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Montevideo, September 20th 2018 - 21:09 UTC

Brazil's Lower House approves by ample margin amendment to freeze spending

Wednesday, October 12th 2016 - 11:53 UTC
Full article 12 comments
The result - 366 votes in favor, 111 against, and 2 abstentions - was obtained with efforts from Temer which included a dinner for more than 200 lawmakers  The result - 366 votes in favor, 111 against, and 2 abstentions - was obtained with efforts from Temer which included a dinner for more than 200 lawmakers

Brazil's Lower House of Congress approved on Monday a document which is the base for a Proposed Constitutional Amendment (PEC) that would freeze federal spending for the next 20 years, a legislative priority for Michel Temer's government in 2016.

 The result - 366 votes in favor, 111 against, and 2 abstentions - was obtained with the personal efforts of the President himself, which included a dinner for more than 200 congressmen on Sunday night (the 9th).

Temer even dismissed three government ministers - Fernando Coelho (Mining & Energy), Bruno Araújo (Cities) and Marx Beltrão (Tourism) - so they could retake their positions as Federal Congressman to vote for approval of the measure.

The document still has to pass through a second vote, which will probably take place in the last week of October. After this, it will go on to the Senate for analysis.

The proposal approved restricts increases in government spending to the IPCA (National Full Consumer Price Index) for the previous 12 months.

The final text provided for more latitude for health and education. In these two areas, the floor for spending will only go into effect starting in 2018, or in other words, the base used in the calculation of what can be spent will be 2017, when government incomes are expected to be higher than in 2016.

In addition, the report establishes that the base for calculation of the floor for healthcare expenditures in 2017 will be 15% of net government incomes, and not the 13,7% that was stipulated in the original text.

This change results in a floor of around R$ 113,7 billion (US$ 35 billion) for the areas next year, or, R$ 10 billion (US$ 3,08 billion) more than had originally been forecast.

Categories: Politics, Brazil.

Top Comments

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  • DemonTree

    Making laws now to limit government spending in 20 years' time? How is that a good idea? Anything could change. And setting the floor for health and education based on next year's completely unknown figures seems pretty risky too.

    Also anyone want to bet on how much resemblance the IPCA will have to reality in 10 years' time? I'm guessing it'll make CFK's inflation figures look as accurate as Switzerland's...

    Oct 12th, 2016 - 09:21 pm 0
  • Jack Bauer

    The Law has put a cap on Govt spending for 20 years (long-term planning, in order to have a target), but one thing that is not being divulged forcefully enough by the Press, and being downplayed or distorted deliberately by the opposition (the PT , PCdoB, PSD), is that IF the economy picks up, there is nothing to prevent the same Congress, say in 3 years time, from presenting another Constitutional amendment to alter what's being decided now. It's only logic - if the economy does pick up, so does the GNP, and along with it, the revenue that determines the yearly budget - which in turn will provide more funds for the various sectors. If education today, is being limited to 15% of the budget, and if projected revenue starts to increase, this implies that so will the funds destined to education (and health) ; the 15% will increase proportionately, in absolute terms. And just as a matter of guidance, the 15% earmarked for education in 2017 (provided the amendment is eventually approved in all stages through Congress) is R$ 9 billion higher than the current budget for 2016.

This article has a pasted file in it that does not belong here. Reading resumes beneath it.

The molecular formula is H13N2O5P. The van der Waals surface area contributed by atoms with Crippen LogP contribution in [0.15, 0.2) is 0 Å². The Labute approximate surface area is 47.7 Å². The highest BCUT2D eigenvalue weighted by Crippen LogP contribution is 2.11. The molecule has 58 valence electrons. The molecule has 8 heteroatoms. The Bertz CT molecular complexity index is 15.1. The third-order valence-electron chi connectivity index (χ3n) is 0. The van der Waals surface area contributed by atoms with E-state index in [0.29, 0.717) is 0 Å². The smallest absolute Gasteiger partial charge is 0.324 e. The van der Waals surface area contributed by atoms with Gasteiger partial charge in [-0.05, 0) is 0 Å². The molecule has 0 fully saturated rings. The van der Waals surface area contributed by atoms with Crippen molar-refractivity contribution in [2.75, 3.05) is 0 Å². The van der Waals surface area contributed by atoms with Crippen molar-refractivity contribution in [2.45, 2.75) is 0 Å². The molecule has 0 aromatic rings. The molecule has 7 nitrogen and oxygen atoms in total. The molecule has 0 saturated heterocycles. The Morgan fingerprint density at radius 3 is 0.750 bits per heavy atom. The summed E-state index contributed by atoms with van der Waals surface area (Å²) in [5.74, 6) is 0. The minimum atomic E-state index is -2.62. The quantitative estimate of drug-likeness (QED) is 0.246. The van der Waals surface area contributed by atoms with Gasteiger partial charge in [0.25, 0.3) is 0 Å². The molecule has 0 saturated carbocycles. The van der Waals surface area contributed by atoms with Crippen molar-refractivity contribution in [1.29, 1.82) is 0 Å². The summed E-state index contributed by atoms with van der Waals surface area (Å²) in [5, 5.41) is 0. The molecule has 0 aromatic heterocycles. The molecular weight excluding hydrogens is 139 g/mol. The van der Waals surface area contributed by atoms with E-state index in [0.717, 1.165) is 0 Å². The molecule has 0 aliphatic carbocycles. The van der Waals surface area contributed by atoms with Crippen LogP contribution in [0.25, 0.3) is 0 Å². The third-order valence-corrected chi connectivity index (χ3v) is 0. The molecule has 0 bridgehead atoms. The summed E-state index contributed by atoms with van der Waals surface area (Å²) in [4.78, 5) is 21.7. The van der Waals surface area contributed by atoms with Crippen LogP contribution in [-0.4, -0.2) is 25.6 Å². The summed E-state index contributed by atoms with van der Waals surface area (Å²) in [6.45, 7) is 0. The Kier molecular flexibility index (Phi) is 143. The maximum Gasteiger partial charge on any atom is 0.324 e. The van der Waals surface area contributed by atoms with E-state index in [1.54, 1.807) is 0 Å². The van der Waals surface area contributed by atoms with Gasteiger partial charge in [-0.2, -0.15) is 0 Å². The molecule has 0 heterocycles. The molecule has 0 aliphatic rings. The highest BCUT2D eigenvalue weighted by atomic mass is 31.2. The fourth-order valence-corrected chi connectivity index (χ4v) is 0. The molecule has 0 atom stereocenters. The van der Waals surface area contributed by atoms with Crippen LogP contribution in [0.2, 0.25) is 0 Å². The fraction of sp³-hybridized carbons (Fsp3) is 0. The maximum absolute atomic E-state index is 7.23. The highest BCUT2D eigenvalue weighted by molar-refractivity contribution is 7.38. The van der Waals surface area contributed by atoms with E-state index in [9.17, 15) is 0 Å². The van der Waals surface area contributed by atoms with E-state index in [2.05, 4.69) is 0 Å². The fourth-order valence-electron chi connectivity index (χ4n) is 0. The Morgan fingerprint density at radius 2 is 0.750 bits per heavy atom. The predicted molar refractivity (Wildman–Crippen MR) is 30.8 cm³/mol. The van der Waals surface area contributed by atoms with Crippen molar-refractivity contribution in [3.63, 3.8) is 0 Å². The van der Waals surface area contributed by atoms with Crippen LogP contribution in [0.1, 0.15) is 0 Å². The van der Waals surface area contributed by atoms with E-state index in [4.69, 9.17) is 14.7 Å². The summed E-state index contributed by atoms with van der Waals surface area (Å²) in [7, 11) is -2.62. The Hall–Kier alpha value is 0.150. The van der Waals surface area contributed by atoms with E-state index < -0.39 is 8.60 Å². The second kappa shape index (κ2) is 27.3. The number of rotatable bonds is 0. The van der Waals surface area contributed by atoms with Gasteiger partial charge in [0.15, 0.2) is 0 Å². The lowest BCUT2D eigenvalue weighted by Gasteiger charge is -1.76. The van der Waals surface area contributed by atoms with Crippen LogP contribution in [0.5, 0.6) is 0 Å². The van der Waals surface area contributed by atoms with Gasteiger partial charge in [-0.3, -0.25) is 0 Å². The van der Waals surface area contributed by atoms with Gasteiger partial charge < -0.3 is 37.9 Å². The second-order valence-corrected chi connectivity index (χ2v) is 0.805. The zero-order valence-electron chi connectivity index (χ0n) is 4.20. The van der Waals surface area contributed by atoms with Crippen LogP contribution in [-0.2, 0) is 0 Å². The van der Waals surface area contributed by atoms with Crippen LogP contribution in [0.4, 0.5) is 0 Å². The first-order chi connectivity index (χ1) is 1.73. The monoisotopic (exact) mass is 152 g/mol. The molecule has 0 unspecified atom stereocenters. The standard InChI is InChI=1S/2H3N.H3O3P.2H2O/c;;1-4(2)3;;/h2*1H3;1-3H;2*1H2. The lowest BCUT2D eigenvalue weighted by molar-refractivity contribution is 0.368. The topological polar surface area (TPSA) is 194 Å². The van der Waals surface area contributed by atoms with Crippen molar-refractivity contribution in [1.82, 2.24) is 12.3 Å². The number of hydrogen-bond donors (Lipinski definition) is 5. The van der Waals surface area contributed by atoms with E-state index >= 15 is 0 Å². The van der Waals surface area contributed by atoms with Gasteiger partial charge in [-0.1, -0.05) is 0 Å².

On the other hand, if the Govt does to not get spending under severe control, in 5 years the country will be totally broke, and no one will receive anything....And one of the main reasons to curb spending', is the retirement and pension system, which currently produces, if not mistaken, a yearly deficit of US$ 40 billion, covered by the Treasury. Fraud is rampant - in the case of pensions received by people considered unfit for work, for any reason, 8 out of 10 pensions are fraudulent.
    Also, this reform will address the unfair practise of public servants retiring on full salary, whereas the the private sector, has to respect a ceiling, usually a mere pittance of the salary earned while active. There is a lot wrong, and it has to be corrected. Decades of ignoring the problems has lead to the current mess.

    Oct 13th, 2016 - 10:37 pm 0
  • DemonTree

    I'm not an expert on constitutions, but aren't they supposed to be about how the government works, and the general rights of the people, rather than specific laws?

    What is the purpose of passing the law, if it can easily be overturned later? Does the current government think a future PT administration would have difficulty getting a 3/5 majority?

    And I understood from the article, that government spending is being limited according to inflation, not whatever the budget is. Which would mean it would be limited even if/when the economy picks up again. So which is it?

    Are you serious that public sector workers get their full salary when they retire? That is crazy!

    But if the main spending problem is the pension system, why doesn't the government just limit that, rather than including everything? And what do you think of the suggestion in an earlier article that the spending cap could interfere with the corruption investigations?

    Oct 14th, 2016 - 10:46 pm 0
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